Extracting Insights from Big Data
Techniques to Work with Big Data
After organizations collect and process, they usually use a variety of techniques to extract insights from it that can help drive business decisions.
The most common techniques used to work with Big Data are the following -
A) Artificial Intelligence -
- What Is It - Artificial Intelligence (AI) is a branch of Computer Science in which computer systems are developed to perform tasks that would typically need human intelligence. AI is a broad field, and, it encapsulates many techniques within its umbrella.
- Example - To contextualize AI, let’s look at a classic example - a Turing Test. In a Turing Test -
1. A human evaluator asks a series of text-based questions to a machine and a human, without being able to see either.
2. The human and the machine answer the questions.
3. If the evaluator cannot differentiate between human and machine responses, the machine passes the Turing Test. This means that it exhibited human-like behavior, or, artificial intelligence.
B) Machine Learning -
- What Is It - Machine Learning (ML) is a subset of Artificial Intelligence that works very well with Structured Data. The goal behind Machine Learning is for machines to learn patterns in your data without you explicitly programming the machines to do so. There are a few types of Machine Learning. The most commonly used type is called Supervised Machine Learning.
- Example - Supervised Machine Learning is commonly used in detecting fraud. It works at a high-level, like the following -
1. A human-being specifies rules for what constitutes fraud. For example - a bank account with more than 20 transactions a month, or, an average balance of less than $100.
2. These rules are passed through a machine using an algorithm with data that is labeled either as “fraud” or “not fraud”, and, the machine learns what fraudulent data looks like.
3. The machine uses those rules to predict fraud.
4. A human manually investigates and verifies the model’s predictions if the model predicts “fraud”.
C) Deep Learning -
- What Is It - Deep Learning (DL) is a subset of Machine Learning (ML) that uses sets of algorithms modeled by the structure of the human brain (also called Neural Networks). These are much more complex than most Machine Learning models, and, require significantly more time and effort to build. Unlike Machine Learning which plateaus after a certain amount of data, Deep Learning continues to improve as Data Size increases. It performs well on complex datasets like, Images, Sequences, and, Natural Language.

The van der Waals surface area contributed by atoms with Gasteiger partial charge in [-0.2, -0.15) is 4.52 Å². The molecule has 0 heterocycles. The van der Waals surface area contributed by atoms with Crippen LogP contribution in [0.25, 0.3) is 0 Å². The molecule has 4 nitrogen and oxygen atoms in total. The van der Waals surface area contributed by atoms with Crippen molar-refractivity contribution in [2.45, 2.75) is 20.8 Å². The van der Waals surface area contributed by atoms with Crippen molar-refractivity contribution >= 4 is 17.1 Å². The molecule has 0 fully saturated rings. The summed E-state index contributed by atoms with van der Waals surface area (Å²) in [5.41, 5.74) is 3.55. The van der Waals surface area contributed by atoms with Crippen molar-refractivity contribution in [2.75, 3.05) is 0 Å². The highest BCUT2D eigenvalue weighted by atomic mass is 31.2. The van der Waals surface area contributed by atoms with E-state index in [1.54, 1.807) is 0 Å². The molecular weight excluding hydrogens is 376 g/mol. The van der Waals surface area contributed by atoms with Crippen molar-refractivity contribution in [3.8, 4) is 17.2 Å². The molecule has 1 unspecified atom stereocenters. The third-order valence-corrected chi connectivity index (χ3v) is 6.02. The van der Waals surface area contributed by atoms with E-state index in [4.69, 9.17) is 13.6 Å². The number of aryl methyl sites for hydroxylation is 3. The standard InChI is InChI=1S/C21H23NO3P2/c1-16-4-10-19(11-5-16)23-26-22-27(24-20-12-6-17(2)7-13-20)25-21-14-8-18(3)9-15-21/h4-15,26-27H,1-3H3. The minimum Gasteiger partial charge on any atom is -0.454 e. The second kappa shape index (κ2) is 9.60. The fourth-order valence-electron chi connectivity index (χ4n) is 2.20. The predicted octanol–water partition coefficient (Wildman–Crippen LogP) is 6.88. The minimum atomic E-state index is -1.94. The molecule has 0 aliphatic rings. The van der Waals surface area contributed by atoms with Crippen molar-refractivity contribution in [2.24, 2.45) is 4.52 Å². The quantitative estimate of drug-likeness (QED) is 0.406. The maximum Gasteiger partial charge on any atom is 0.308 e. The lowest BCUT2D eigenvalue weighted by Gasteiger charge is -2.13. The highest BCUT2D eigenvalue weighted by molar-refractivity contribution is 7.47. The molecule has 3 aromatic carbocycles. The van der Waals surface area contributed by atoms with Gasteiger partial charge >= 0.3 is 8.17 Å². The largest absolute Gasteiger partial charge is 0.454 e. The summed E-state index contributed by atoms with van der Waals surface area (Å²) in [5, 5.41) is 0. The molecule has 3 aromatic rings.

- Example - Dep Learning is often used to classify images. For example, say that you want to build a Machine Learning model to classify if an image contains a Koala. You would feed hundreds, thousands, or, millions of pictures into a machine - some of these showing Koalas, and, others not showing Koalas. Over time, the model learns what a Koala is and what it is not. Over time, it can more easily and quickly identify a Koala over other images.
It is important to note that while humans might recognize Koalas by their fluffy ears or large oval-shaped noses, a machine will detect things that we cannot - things like patterns in the Koala’s fur or the exact shape of its eyes. It is able to make decisions quickly based on that information.
D) Data Science -
- What It Is - Data Science is a field that combines tools and workflows from disciplines like Math and Statistics, Computer Science and Business, to process, manage, and, analyze data. Data Science is very popular in Businesses today as a way to extract insights from Big Data to help inform Business Decisions.
- Example - Machine Learning and Deep Learning are common tools, among many others, in a Data Scientist’s toolbox to help extract insights from data.
One of the benefits of using these techniques, particularly Machine Learning and Deep Learning, is that these helps scale Analytics. Once machines learn how to detect patterns in our data, the machines are able to make predictions much faster than humans can.
All of these techniques are used by the Data Science practitioners to help extract insights from Big Data. They use these techniques as part of the Data Science Workflow, a series of steps they follow to process, manage, and, analyze the data.
Data Science Workflow
The Data Science Workflow is a series of steps that Data Practitioners follow to work with Big Data. It is a cyclical process that often starts with “Identifying Business Problems”, and, ends with “Delivering Business Value”.
Step 1: Identifying Business Needs - In this step, business leaders, or, managers (usually) come up with a list of questions they want answered. Questions like -
- Should we make changes to our product?
- Which of our customers are at the greatest risk for churn and why?
- Can we save money by changing the way we are pricing our products?
In this phase of the Data Workflow, business leaders identify a set of questions, or, business goals for Data Practitioners to solve, or, work towards.